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Winston Cup Series




Sunday, March 23
Updated: March 24, 11:07 AM ET
Busch now second in points
Associated Press

Kurt Busch
Busch
BRISTOL, Tenn. -- His tires were worn out, his gas tank was nearly empty and his crew chief wanted him to pit. Kurt Busch overruled him and the gamble paid off for his long-awaited first victory of the year.

Busch, a runner-up three times this season, earned his first win of the year Sunday and defended his Food City 500 title by gambling on pit strategy and avoiding all but one of the 17 cautions at Bristol Motor Speedway.

"I'm out here having fun, living a dream and driving cars for a living," Busch said. "I don't know what it is about me, I don't know what it is about Bristol. I love this place and I love that I got another win."

Busch got this one without any bumping, banging or late-race dramatics.

Coming off last week's thrilling door-to-door battle with Ricky Craven that he lost, Busch had little competition as his Ford Taurus led the final 96 laps and easily held off Roush Racing teammate Matt Kenseth by .390 seconds.

"Kurt Busch is awesome, so awesome," crew chief Jimmy Fenning said. "He gets up on the wheel and drives the hell out of that race car, and he made a call today that won him the race."

Because of 17 cautions -- three short of the race record -- the long green-flag runs were rare. When competition stayed clean long enough for 129 uninterrupted laps, cars had to start ducking off the track for pit stops.

Those who had enough fuel kept running, hoping and praying for a caution, while the drivers who had to stop fell a lap behind the leaders.

When Dale Jarrett finally hit the wall 109 laps from the finish, there were only five cars on the lead lap and all needed to pit. It was the break they needed, and Busch capitalized by bringing his car in for service then passing Bobby Labonte for the lead on the restart.

"We actually cut that closer than you think," Busch said. "I was told to pit two laps before and I saw debris in Turn 2. I took it upon myself to stay out on the race track. Sometimes it takes that gut instinct behind the wheel to know when to stay out."

Labonte was third in a Chevrolet, Ricky Rudd finished fourth in a Ford, Roush Racing rookie Greg Biffle was fifth and Sterling Marlin scored his highest finish of the season by coming in sixth in a Dodge.

Kurt Busch
Busch beat Kenseth to the checkered flag on Sunday.

The ending lacked the drama of last year, when Busch scored his first career victory by knocking Jimmy Spencer out of his way.

This year, he stayed patient as he coasted around the .533-mile bullring -- he spun out once midway through -- and let the bumping and banging go on behind him.

"You watch all these wrecks and the cars as they go by and you keep praying you are on the right side when the smoke clears," Busch said. "For the most part, we were."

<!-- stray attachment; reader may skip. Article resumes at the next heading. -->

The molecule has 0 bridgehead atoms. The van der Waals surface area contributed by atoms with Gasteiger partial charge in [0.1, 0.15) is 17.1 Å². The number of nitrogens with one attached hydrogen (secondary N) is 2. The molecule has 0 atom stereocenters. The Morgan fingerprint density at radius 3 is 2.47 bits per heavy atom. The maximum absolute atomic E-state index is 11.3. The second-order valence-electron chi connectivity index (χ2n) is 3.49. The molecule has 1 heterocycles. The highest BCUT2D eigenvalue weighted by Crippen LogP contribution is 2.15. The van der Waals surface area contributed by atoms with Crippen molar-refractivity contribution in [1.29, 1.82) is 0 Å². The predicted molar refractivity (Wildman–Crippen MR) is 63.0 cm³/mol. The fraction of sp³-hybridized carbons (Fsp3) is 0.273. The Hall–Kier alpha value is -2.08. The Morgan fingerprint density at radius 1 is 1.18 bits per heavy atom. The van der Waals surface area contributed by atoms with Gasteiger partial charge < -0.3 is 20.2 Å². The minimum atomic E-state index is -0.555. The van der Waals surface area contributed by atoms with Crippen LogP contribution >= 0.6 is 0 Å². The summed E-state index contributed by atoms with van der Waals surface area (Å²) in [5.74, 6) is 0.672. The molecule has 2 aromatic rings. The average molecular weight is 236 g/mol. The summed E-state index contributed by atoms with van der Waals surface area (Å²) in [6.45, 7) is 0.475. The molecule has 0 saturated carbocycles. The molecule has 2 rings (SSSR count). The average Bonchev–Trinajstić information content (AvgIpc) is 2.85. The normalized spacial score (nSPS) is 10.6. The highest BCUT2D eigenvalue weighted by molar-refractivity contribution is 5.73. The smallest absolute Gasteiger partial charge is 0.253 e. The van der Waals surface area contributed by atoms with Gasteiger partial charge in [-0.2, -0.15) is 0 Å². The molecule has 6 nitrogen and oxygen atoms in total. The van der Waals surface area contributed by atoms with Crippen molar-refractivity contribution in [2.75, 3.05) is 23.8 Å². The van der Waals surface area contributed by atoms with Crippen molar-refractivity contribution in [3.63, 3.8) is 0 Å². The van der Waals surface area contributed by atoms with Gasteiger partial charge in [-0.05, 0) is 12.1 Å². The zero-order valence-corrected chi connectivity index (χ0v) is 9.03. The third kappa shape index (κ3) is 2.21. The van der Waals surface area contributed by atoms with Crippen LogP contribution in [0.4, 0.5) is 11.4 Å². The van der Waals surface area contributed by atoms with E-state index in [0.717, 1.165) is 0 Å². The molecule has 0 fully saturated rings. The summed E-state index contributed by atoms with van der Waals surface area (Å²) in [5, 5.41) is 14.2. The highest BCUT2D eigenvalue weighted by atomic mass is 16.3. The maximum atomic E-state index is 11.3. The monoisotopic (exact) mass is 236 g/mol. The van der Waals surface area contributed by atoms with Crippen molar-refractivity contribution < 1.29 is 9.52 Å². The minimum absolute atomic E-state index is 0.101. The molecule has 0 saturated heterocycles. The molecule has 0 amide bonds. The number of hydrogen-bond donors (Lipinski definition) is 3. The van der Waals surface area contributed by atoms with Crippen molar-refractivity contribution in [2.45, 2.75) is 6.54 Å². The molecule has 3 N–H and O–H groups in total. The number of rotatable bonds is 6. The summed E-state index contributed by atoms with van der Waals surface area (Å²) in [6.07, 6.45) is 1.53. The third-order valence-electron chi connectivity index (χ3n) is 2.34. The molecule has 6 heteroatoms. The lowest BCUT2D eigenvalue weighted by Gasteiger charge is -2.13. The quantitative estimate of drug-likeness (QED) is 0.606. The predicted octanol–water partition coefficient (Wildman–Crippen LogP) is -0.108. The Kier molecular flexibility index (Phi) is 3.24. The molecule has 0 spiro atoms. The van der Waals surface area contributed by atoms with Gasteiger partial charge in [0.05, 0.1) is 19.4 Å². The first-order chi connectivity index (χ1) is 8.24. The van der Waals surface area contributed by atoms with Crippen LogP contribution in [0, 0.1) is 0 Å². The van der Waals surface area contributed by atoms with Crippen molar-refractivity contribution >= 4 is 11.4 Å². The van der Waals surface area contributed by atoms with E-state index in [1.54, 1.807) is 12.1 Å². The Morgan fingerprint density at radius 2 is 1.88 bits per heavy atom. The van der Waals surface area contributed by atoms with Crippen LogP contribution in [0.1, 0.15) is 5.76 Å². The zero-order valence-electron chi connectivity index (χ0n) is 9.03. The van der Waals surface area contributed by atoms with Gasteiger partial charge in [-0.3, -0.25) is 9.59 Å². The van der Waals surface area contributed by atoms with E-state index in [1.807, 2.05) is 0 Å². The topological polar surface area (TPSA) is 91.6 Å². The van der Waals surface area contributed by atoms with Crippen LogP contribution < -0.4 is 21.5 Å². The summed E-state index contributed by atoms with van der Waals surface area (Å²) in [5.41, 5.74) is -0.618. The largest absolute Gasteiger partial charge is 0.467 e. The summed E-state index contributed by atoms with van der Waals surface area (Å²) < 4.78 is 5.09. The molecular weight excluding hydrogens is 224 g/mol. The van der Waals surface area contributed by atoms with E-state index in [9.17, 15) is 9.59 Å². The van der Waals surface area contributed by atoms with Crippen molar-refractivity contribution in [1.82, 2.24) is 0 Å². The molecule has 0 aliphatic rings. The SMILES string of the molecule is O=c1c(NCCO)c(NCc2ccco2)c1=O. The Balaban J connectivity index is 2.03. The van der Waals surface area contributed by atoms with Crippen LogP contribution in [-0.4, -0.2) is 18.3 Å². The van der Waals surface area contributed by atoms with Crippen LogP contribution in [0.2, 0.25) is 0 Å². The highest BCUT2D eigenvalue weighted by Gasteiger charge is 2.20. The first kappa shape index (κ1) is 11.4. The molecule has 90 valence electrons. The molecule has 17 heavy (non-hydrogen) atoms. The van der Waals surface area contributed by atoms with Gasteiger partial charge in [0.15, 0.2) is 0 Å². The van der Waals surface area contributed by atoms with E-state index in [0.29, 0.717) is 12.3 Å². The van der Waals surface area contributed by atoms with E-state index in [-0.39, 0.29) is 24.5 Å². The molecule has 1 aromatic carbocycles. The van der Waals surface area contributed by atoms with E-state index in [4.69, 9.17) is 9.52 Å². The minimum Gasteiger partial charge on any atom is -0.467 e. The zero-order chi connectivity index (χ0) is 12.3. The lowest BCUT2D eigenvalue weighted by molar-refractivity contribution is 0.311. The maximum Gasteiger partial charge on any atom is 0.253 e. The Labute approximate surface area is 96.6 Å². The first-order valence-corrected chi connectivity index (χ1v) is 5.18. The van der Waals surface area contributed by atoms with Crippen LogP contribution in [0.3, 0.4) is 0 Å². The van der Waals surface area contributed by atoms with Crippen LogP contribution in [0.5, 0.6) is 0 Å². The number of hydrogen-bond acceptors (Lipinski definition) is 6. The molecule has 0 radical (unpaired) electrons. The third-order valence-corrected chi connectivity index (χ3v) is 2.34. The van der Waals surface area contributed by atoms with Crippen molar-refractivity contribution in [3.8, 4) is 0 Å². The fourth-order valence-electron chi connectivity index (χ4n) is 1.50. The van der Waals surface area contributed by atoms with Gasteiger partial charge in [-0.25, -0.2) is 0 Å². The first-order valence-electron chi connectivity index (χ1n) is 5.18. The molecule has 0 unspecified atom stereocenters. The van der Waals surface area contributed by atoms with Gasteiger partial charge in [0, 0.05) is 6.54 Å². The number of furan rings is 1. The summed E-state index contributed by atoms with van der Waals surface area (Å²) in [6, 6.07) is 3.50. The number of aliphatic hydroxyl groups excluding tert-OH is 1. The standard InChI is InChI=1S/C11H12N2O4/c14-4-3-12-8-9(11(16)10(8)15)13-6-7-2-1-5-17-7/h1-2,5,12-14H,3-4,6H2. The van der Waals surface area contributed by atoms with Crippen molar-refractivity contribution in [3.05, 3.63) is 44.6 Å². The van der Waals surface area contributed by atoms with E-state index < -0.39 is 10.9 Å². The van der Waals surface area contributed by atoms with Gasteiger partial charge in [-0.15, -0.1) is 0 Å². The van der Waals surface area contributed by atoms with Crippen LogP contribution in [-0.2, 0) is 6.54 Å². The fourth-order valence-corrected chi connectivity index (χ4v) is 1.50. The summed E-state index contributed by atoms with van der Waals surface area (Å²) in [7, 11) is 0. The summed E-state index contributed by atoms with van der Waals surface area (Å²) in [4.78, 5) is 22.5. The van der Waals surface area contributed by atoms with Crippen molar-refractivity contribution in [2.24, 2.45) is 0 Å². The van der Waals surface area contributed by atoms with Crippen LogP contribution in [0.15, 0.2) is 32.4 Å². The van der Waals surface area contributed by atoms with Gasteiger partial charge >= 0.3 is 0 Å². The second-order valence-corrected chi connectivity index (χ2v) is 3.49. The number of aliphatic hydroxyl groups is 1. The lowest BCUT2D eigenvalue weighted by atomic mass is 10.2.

Of the 17 cautions, only one was serious.

Kyle Petty needed help getting out of his car after he hit the wall with 75 laps to go. Walking tenderly, he was placed on a stretcher and taken to Bristol Regional Medical Center for evaluation, was treated and released.

Contact probably played a part in the finish. Kenseth and Labonte bumped on the final restart with 18 laps to go, preventing either from mounting a challenge for Busch.

"Me and Bobby had to go there a little at the end and I got my fender knocked in there a little," Kenseth said. "I was hoping I could make a run at Kurt before that happened."

But it was good enough for Kenseth to retain his lead in the standings. He leads Busch by 138 points.

And Labonte was satisfied with his finish after his share of on-track problems.

"It was great, it was better than great," Labonte said. "I spun out twice and finished third. That's a pretty great day."

As always, there were numerous angry drivers during and after the race.

Jerry Nadeau was furious when, running in fourth place at the time, he made contact with the lapped car of Ryan Newman and wrecked out.

Nadeau sprinted over to Newman's pit, angrily shouting and gesturing at crew chief Matt Borland. Crew members stepped in front of Nadeau and forced him out of their area.

Defending Winston Cup champion Tony Stewart made it clear he wasn't too happy with Rudd after Rudd pinched him against the wall as the two tried to avoid Jamie McMurray's disabled car.

After righting his Chevrolet, Stewart ran up onto Rudd's bumper and forced the nose of his car under Rudd's in a continuous bump as the two circled the track.

"I don't know what was on his mind. There was a wreck and we tried to avoid it," Rudd said. "I'm not sure what he was doing and I'm not sure he knew what he was doing. I think when he calmed down, he figured out it was pretty stupid."

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